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Ann N Y Acad Sci. 2000;920:292-304.

Metal chelation as a potential therapy for Alzheimer's disease.

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Laboratory for Oxidation Biology, Massachusetts General Hospital, and Department of Psychiatry, Harvard Medical School, Boston, Massachusetts 02115, USA.


Alzheimer's disease is a rapidly worsening public health problem. The current lack of effective treatments for Alzheimer's disease makes it imperative to find new pharmacotherapies. At present, the treatment of symptoms includes use of acetylcholinesterase inhibitors, which enhance acetylcholine levels and improve cognitive functioning. Current reports provide evidence that the pathogenesis of Alzheimer's disease is linked to the characteristic neocortical amyloid-beta deposition, which may be mediated by abnormal metal interaction with A beta as well as metal-mediated oxidative stress. In light of these observations, we have considered the development of drugs that target abnormal metal accumulation and its adverse consequences, as well as prevention or reversal of amyloid-beta plaque formation. This paper reviews recent observations on the possible etiologic role of A beta deposition, its redox activity, and its interaction with transition metals that are enriched in the neocortex. We discuss the effects of metal chelators on these processes, list existing drugs with chelating properties, and explore the promise of this approach as a basis for medicinal chemistry in the development of novel Alzheimer's disease therapeutics.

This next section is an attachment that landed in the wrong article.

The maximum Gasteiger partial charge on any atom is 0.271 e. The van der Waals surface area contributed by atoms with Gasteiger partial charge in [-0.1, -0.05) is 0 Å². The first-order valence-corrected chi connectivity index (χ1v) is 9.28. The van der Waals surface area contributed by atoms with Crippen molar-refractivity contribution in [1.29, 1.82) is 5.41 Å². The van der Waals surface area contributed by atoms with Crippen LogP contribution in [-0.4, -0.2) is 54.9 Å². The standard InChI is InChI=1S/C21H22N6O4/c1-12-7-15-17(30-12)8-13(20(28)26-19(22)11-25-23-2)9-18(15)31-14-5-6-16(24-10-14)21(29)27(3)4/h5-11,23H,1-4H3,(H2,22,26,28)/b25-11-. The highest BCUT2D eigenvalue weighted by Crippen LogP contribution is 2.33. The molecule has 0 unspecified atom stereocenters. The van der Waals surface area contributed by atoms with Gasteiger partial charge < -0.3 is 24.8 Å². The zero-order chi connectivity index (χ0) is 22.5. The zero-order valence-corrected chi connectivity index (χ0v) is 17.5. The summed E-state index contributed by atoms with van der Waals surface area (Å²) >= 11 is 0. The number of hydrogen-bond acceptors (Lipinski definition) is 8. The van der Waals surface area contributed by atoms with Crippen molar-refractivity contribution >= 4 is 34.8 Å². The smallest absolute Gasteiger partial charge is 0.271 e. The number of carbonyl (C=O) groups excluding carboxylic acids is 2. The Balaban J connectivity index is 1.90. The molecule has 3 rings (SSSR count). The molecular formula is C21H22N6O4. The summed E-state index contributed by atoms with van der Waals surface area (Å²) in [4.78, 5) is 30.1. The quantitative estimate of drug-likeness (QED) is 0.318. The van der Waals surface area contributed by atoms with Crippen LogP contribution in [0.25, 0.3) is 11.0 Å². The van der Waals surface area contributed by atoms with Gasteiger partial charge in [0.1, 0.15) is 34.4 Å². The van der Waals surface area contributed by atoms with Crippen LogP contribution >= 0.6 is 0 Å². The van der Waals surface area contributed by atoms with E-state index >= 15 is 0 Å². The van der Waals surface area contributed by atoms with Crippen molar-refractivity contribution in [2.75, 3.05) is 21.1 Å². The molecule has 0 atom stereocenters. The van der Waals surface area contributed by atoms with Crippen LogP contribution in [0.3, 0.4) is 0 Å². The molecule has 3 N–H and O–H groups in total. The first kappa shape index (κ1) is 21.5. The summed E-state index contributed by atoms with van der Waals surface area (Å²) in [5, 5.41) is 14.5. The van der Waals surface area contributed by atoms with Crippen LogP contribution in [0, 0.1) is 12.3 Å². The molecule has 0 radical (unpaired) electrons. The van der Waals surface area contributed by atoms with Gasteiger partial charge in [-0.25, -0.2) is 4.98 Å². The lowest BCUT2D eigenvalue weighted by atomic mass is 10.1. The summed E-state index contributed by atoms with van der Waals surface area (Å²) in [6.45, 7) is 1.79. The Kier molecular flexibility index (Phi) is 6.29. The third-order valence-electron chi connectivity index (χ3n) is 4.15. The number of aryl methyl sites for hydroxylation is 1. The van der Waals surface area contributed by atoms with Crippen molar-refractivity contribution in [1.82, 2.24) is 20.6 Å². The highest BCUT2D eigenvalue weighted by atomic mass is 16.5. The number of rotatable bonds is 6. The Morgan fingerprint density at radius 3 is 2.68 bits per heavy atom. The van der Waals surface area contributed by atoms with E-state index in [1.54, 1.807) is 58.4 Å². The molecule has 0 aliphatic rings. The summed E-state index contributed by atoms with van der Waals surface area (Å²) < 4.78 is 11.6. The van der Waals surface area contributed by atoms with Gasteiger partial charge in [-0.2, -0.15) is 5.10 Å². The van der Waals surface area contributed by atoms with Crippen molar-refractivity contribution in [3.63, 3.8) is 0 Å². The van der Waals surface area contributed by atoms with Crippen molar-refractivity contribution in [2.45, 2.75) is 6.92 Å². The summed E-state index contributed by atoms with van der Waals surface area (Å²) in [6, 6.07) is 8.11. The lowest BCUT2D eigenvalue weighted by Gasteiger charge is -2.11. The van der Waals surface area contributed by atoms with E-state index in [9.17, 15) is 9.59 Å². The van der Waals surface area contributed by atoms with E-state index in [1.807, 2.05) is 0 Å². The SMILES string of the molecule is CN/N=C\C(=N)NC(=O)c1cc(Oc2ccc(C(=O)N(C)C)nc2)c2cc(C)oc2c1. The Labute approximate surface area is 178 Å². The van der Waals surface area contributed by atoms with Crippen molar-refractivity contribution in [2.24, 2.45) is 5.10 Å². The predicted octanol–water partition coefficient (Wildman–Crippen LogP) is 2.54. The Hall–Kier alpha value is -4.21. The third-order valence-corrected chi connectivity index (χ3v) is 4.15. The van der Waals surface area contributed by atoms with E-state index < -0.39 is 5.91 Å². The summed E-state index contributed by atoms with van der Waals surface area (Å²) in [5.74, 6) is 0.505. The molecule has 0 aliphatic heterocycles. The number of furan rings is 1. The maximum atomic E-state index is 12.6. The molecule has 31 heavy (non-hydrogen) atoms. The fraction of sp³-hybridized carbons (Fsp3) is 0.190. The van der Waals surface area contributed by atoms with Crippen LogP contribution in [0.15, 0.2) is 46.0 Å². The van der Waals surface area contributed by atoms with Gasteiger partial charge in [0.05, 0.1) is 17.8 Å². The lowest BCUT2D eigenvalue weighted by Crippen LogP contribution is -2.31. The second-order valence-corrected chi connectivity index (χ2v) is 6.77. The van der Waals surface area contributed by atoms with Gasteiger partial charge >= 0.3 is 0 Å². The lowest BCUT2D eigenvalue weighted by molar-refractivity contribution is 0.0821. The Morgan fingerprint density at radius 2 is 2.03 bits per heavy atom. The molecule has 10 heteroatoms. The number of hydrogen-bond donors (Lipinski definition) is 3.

[Indexed for MEDLINE]

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